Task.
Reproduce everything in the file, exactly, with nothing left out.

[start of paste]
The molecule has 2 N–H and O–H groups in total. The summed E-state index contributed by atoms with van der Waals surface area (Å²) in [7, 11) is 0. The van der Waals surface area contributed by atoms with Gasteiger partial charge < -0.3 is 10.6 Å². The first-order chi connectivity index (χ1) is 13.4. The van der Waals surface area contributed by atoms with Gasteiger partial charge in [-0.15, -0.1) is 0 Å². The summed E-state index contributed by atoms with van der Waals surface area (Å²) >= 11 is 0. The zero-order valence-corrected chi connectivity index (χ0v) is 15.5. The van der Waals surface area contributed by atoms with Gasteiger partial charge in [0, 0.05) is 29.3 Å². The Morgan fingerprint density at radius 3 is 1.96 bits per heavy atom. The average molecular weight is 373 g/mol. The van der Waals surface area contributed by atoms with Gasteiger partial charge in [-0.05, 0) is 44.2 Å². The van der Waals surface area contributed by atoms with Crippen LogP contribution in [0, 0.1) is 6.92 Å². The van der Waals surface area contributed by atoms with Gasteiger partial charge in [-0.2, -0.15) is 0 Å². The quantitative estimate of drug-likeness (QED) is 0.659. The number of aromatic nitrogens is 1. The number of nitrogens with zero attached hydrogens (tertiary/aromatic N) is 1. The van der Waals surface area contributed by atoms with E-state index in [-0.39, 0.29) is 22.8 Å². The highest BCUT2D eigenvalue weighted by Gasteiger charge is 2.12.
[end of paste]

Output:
The molecule has 2 N–H and O–H groups in total. The summed E-state index contributed by atoms with van der Waals surface area (Å²) in [7, 11) is 0. The van der Waals surface area contributed by atoms with Gasteiger partial charge < -0.3 is 10.6 Å². The first-order chi connectivity index (χ1) is 13.4. The van der Waals surface area contributed by atoms with Gasteiger partial charge in [-0.15, -0.1) is 0 Å². The summed E-state index contributed by atoms with van der Waals surface area (Å²) >= 11 is 0. The zero-order valence-corrected chi connectivity index (χ0v) is 15.5. The van der Waals surface area contributed by atoms with Gasteiger partial charge in [0, 0.05) is 29.3 Å². The Morgan fingerprint density at radius 3 is 1.96 bits per heavy atom. The average molecular weight is 373 g/mol. The van der Waals surface area contributed by atoms with Gasteiger partial charge in [-0.05, 0) is 44.2 Å². The van der Waals surface area contributed by atoms with Crippen LogP contribution in [0, 0.1) is 6.92 Å². The van der Waals surface area contributed by atoms with Gasteiger partial charge in [-0.2, -0.15) is 0 Å². The quantitative estimate of drug-likeness (QED) is 0.659. The number of aromatic nitrogens is 1. The number of nitrogens with zero attached hydrogens (tertiary/aromatic N) is 1. The van der Waals surface area contributed by atoms with E-state index in [-0.39, 0.29) is 22.8 Å². The highest BCUT2D eigenvalue weighted by Gasteiger charge is 2.12.